6 Stationary Bike Disadvantages

6 Stationary Bike Disadvantages

Clearly, we’re big fans of the stationary bike.

A staple in commercial and home gyms, indoor cycling gives beginners and experienced riders a great cardiovascular workout. You can also generate clean electricity as you exercise, so there’s never been a better time to jump on the saddle and start using one. But that doesn’t mean that stationary bikes don’t also have their disadvantages, especially compared to outdoor bikes.

No Real Word Experience

Indoor cycling can’t give you the same experience as riding outdoors, so developing your cycling skills will be tough if you only ever ride a stationary bike. Outdoor cycling helps riders develop key proficiencies and abilities, including balance, hazard perception, reaction and coordination. These are all far harder to replicate indoors with a fixed wheel. Whilst this might not seem important to someone with little intention of riding outdoors, indoor cyclists are missing out on extra muscle work, including stabilising muscles, arms and abs. Outdoor cyclists should use indoor cycling as a supplement to training and not a replacement.

It Can Be Easier to Cheat

Indoor bikes use resistance to naturally replicate the challenging terrain that outdoor cyclists encounter. There’s little point in riding indoors if you’re not using some form of resistance because otherwise, it wouldn’t be a workout.

Smart indoor bikes use digital resistance controlled by an instructor or artificial intelligence built into the software. It’s a great feature to have (and we’ve included it in the RE:GEN), but where there’s digital resistance, there’s also a manual override. It means cyclists can reduce resistance when they’d prefer to exercise at a lower intensity. Again, it’s a great feature, but it’s also one that can make it easier to underperform or reduce effort. And let’s face it, we’ve all been guilty of doing that at one time or another. Outdoor cyclists can change their route to avoid certain terrains, but ultimately, when there are hills or challenging climbs, outdoor cyclists have to dig deep and put in the effort. Those two little switches on the sides of the handlebars? They make it easier to dial down intensity and make it easier. 

 Man in blue t-shirt touching screen of the RE:GEN


Indoor Cycling Can Be Boring

Indoor cycling can feel repetitive because the scenery doesn’t change, and you’re limited to seeing what’s immediately around or in front of you.

Outdoor cycling offers ever-changing environments with the advantage of having things you must pay attention to, like terrain, weather conditions, hazards, and other road users. These types of challenges (whilst they may sometimes be frustrating) make riding more engaging and exciting. If you’ve ever tried exercising when you’re bored and unfocused, you’ll know how excruciating it can be. You can do things with an indoor bike to make a more varied workout, like adding a TV to your home gym, signing up for virtual platforms like Zwift or taking an instructor-led class, but sometimes these may not be enough. We’ve been developing the Energym app, using games and incentives (earning coins to spend on products and rewards) to help make exercise more engaging and fun.

Indoor Bikes Are Noisy

Surprisingly, some indoor bikes are pretty loud, and you may not realise this until you’ve bought one home. Vibrations from the flywheel and frame as you ride can go into the floor, making you very unpopular with your neighbours. Try putting a mat under the bike to reduce contact with the floor if this happens. Mats are also helpful for protecting the carpet or flooring underneath from sweat (yes, a good indoor cycling class or training session can do this. It happened at our Bloomberg event!).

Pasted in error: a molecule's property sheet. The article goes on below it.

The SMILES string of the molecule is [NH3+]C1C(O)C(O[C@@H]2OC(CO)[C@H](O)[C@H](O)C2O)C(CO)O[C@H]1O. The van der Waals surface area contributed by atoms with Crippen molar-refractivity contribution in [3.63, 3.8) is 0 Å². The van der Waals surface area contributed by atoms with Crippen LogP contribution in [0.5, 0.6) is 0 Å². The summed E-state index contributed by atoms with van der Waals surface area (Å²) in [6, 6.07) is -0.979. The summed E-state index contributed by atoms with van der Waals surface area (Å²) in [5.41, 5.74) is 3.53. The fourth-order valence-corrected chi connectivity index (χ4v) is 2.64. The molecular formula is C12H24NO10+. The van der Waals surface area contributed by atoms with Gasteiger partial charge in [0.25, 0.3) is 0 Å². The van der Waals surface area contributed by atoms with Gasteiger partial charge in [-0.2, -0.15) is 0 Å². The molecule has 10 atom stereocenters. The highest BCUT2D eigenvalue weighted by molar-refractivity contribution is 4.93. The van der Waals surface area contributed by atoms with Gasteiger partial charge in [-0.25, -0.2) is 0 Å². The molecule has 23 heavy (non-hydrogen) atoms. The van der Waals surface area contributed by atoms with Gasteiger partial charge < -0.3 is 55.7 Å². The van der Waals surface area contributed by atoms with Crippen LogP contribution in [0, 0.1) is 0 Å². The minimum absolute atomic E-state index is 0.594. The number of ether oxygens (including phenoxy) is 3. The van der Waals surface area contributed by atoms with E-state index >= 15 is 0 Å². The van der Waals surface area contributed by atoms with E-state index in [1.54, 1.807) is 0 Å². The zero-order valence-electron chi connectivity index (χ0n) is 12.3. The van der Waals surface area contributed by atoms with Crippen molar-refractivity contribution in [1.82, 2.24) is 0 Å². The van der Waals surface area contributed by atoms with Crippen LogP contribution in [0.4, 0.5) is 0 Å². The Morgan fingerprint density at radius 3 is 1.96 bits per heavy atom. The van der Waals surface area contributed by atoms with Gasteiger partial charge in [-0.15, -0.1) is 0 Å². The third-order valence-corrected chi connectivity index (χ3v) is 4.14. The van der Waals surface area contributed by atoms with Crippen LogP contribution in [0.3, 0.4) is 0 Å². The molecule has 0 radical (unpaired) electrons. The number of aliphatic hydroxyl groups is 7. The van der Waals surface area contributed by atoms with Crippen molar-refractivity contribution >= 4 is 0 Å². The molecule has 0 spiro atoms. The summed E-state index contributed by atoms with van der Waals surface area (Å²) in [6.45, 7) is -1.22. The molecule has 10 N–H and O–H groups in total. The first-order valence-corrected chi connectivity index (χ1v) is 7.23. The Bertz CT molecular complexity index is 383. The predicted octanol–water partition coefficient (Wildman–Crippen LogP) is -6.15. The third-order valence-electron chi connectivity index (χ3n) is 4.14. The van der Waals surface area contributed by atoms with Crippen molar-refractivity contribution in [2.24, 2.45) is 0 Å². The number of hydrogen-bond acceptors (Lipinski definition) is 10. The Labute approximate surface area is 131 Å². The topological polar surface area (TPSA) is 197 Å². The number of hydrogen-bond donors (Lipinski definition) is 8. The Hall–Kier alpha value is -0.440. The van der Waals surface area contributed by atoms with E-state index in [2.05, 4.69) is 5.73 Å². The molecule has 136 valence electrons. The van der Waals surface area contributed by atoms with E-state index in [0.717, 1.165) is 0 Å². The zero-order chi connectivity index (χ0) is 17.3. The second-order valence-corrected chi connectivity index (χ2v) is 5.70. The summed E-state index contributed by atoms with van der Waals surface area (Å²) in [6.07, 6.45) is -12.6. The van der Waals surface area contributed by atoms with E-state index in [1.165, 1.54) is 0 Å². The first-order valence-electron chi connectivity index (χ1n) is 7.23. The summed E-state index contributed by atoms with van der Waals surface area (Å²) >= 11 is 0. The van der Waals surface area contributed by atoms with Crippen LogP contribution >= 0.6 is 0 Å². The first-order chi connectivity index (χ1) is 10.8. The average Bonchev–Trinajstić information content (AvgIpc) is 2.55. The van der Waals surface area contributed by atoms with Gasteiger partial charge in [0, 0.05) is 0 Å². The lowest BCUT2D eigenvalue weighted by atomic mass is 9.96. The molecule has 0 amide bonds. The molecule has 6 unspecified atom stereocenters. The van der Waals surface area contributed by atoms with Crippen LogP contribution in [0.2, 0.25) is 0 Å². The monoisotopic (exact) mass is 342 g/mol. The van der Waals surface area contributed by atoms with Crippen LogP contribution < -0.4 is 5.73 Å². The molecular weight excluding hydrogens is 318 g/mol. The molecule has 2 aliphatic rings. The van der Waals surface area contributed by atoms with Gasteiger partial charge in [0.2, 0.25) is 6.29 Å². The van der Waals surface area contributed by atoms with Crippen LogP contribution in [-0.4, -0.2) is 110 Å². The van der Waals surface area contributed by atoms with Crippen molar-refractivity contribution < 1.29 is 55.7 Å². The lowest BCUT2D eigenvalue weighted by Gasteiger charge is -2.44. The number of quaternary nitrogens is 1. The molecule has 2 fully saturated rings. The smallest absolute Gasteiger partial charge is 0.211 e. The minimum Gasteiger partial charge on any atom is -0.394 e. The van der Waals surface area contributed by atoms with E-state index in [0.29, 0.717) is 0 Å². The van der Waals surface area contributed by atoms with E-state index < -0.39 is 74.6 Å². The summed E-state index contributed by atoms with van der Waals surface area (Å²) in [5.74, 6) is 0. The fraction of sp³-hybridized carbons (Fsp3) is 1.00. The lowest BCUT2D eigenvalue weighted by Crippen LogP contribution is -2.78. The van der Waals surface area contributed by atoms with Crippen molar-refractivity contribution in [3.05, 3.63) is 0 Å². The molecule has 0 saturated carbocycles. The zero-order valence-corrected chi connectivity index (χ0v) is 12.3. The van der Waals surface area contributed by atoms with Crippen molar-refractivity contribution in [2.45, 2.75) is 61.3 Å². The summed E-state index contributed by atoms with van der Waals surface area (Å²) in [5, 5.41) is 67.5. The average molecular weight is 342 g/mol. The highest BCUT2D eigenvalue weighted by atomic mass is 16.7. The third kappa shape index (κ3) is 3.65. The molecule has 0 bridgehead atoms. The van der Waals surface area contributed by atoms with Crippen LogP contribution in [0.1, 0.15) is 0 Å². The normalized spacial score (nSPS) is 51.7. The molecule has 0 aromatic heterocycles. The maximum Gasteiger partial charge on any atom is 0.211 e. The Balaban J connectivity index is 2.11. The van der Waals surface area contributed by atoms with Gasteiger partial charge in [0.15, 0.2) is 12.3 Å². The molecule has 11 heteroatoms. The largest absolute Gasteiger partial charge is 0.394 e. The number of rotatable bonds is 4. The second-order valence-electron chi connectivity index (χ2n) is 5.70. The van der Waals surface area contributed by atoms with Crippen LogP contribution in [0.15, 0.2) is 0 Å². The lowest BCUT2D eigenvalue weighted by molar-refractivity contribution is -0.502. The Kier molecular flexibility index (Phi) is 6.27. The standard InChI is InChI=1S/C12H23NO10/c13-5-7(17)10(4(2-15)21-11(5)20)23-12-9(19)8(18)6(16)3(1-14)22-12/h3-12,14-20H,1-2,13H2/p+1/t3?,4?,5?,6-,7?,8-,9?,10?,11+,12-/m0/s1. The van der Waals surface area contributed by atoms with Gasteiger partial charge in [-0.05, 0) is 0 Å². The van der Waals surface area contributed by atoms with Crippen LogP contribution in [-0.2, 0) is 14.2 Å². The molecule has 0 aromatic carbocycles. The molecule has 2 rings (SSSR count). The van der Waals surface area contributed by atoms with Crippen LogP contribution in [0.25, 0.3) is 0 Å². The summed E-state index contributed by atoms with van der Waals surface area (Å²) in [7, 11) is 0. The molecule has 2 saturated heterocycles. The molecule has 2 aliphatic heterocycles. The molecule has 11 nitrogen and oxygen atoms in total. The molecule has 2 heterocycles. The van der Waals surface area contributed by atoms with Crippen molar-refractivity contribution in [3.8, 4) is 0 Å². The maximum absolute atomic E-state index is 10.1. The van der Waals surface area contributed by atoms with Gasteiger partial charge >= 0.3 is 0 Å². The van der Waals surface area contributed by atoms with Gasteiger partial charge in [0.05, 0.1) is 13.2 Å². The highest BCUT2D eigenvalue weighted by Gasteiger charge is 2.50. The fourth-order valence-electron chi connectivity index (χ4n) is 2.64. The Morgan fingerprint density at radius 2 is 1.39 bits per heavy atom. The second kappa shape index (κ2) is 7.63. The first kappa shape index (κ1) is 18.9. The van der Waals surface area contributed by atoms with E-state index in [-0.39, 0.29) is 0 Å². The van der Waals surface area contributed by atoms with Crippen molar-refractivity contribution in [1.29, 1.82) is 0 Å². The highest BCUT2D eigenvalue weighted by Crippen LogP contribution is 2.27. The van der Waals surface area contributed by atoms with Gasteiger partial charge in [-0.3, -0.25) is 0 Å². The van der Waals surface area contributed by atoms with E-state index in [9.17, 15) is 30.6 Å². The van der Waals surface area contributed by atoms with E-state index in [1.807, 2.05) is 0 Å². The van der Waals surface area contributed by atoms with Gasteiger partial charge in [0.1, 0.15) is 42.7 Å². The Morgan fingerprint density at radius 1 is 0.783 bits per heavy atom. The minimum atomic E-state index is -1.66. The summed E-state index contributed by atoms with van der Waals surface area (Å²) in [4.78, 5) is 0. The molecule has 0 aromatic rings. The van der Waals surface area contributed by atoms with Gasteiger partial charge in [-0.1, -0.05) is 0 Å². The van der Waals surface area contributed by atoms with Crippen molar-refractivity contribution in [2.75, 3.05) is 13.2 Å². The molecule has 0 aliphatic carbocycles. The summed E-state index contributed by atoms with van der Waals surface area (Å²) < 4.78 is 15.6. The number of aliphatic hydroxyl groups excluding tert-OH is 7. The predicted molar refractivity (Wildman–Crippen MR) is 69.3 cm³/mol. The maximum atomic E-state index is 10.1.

There’s No Air Flow

When you ride outside, there’s a breeze on your face and arms as you move through the air. This airflow helps your body thermoregulate using sweat on the skin to cool you down, but this doesn’t happen indoors because you don’t move through the air –you’re stationary. This is why people get incredibly sweaty during an indoor cycling class and why you’ll often see large fans set up inside studios to help create some movement of air. Unfortunately, they’re not always a match for the temperature or for the effort you (and everyone else) is putting in.

It’s a Lot of Numbers

Indoor cycling heavily relies on data and metrics like distance, calorie burn, watt generation, heart rate, speed, etc. These numbers are invaluable for training or anyone looking to improve their performance as they provide a baseline and roadmap for progression. Functional threshold power (FTP) is a critical cycling metric, so we’ve built it into RE:GEN’s portable battery. But riders are also human, and it’s hard to appreciate how far you’ve been riding using only numbers. There’s real satisfaction when you can use visual cues to understand your progress: the miles you can physically look back on, the gradient you’ve powered up or even the heavy rain storm you’ve powered through. Indoor cycling also relies heavily on time – the length of the class or the time on the bike – but that can be difficult to quantify, especially when you’re finding staying motivated to exercise tough.

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Like most things in life, there are advantages and disadvantages to using a stationary bike. We think they’re a fantastic addition to home and commercial gyms, but it’s also worth understanding some drawbacks, especially if you’re choosing between an indoor or outdoor bike.

Ready to generate clean useable electricity with every workout? We’re launching the RE:GEN. Our smart indoor cycling bike captures and converts human power and turns it into clean energy, and the best news? We’re now taking pre-orders.

 

Man in blue t-shirt riding RE:GEN bike in an apartment


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